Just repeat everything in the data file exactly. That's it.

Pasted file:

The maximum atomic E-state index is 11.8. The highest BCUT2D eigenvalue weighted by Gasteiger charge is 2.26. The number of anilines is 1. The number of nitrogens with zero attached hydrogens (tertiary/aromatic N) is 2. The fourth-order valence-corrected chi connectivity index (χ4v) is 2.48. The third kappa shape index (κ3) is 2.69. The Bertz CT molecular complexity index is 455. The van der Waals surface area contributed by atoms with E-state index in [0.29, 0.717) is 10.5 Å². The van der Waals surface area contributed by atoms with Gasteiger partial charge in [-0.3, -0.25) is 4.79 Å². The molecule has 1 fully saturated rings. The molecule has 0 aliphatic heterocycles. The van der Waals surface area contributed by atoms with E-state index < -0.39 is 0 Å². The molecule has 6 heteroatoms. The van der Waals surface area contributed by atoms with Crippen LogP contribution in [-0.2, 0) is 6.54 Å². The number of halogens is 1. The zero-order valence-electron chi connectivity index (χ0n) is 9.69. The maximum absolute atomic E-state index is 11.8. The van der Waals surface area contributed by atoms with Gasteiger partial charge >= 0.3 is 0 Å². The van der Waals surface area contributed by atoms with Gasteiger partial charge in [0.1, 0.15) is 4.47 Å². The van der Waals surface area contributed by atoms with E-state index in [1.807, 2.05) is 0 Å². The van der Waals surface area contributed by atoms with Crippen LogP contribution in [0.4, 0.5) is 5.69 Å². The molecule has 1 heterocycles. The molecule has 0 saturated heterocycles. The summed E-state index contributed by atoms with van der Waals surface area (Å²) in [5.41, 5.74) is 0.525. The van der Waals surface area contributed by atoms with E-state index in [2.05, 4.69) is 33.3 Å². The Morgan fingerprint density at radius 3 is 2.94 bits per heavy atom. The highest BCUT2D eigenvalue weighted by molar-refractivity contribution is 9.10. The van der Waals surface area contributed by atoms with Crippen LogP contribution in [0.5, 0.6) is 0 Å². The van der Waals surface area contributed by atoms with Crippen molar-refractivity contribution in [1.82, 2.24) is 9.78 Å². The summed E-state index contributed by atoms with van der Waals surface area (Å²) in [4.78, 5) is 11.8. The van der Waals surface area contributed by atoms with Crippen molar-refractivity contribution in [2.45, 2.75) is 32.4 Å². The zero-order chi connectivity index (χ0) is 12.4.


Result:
The maximum atomic E-state index is 11.8. The highest BCUT2D eigenvalue weighted by Gasteiger charge is 2.26. The number of anilines is 1. The number of nitrogens with zero attached hydrogens (tertiary/aromatic N) is 2. The fourth-order valence-corrected chi connectivity index (χ4v) is 2.48. The third kappa shape index (κ3) is 2.69. The Bertz CT molecular complexity index is 455. The van der Waals surface area contributed by atoms with E-state index in [0.29, 0.717) is 10.5 Å². The van der Waals surface area contributed by atoms with Gasteiger partial charge in [-0.3, -0.25) is 4.79 Å². The molecule has 1 fully saturated rings. The molecule has 0 aliphatic heterocycles. The van der Waals surface area contributed by atoms with E-state index < -0.39 is 0 Å². The molecule has 6 heteroatoms. The van der Waals surface area contributed by atoms with Crippen LogP contribution in [-0.2, 0) is 6.54 Å². The number of halogens is 1. The zero-order valence-electron chi connectivity index (χ0n) is 9.69. The maximum absolute atomic E-state index is 11.8. The van der Waals surface area contributed by atoms with Gasteiger partial charge >= 0.3 is 0 Å². The van der Waals surface area contributed by atoms with Gasteiger partial charge in [0.1, 0.15) is 4.47 Å². The van der Waals surface area contributed by atoms with E-state index in [1.807, 2.05) is 0 Å². The van der Waals surface area contributed by atoms with Crippen LogP contribution in [0.4, 0.5) is 5.69 Å². The molecule has 1 heterocycles. The molecule has 0 saturated heterocycles. The summed E-state index contributed by atoms with van der Waals surface area (Å²) in [5.41, 5.74) is 0.525. The van der Waals surface area contributed by atoms with E-state index in [2.05, 4.69) is 33.3 Å². The Morgan fingerprint density at radius 3 is 2.94 bits per heavy atom. The highest BCUT2D eigenvalue weighted by molar-refractivity contribution is 9.10. The van der Waals surface area contributed by atoms with Crippen LogP contribution in [0.5, 0.6) is 0 Å². The van der Waals surface area contributed by atoms with Crippen molar-refractivity contribution in [1.82, 2.24) is 9.78 Å². The summed E-state index contributed by atoms with van der Waals surface area (Å²) in [4.78, 5) is 11.8. The van der Waals surface area contributed by atoms with Crippen molar-refractivity contribution in [2.45, 2.75) is 32.4 Å². The zero-order chi connectivity index (χ0) is 12.4.